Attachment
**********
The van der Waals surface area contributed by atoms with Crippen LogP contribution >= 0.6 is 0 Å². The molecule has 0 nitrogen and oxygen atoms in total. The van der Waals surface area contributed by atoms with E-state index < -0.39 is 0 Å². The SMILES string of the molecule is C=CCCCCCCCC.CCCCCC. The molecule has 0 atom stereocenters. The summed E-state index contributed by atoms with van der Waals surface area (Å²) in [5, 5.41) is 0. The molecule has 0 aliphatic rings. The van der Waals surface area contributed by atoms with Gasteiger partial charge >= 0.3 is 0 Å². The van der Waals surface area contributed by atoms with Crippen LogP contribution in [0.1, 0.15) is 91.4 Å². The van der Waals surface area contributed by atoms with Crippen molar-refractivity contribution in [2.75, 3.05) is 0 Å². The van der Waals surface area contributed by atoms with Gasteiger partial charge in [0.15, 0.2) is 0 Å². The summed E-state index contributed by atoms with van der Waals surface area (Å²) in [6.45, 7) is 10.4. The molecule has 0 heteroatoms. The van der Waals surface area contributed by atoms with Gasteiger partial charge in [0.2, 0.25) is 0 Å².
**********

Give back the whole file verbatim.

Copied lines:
The van der Waals surface area contributed by atoms with Crippen LogP contribution >= 0.6 is 0 Å². The molecule has 0 nitrogen and oxygen atoms in total. The van der Waals surface area contributed by atoms with E-state index < -0.39 is 0 Å². The SMILES string of the molecule is C=CCCCCCCCC.CCCCCC. The molecule has 0 atom stereocenters. The summed E-state index contributed by atoms with van der Waals surface area (Å²) in [5, 5.41) is 0. The molecule has 0 aliphatic rings. The van der Waals surface area contributed by atoms with Gasteiger partial charge >= 0.3 is 0 Å². The van der Waals surface area contributed by atoms with Crippen LogP contribution in [0.1, 0.15) is 91.4 Å². The van der Waals surface area contributed by atoms with Crippen molar-refractivity contribution in [2.75, 3.05) is 0 Å². The van der Waals surface area contributed by atoms with Gasteiger partial charge in [0.15, 0.2) is 0 Å². The summed E-state index contributed by atoms with van der Waals surface area (Å²) in [6.45, 7) is 10.4. The molecule has 0 heteroatoms. The van der Waals surface area contributed by atoms with Gasteiger partial charge in [0.2, 0.25) is 0 Å².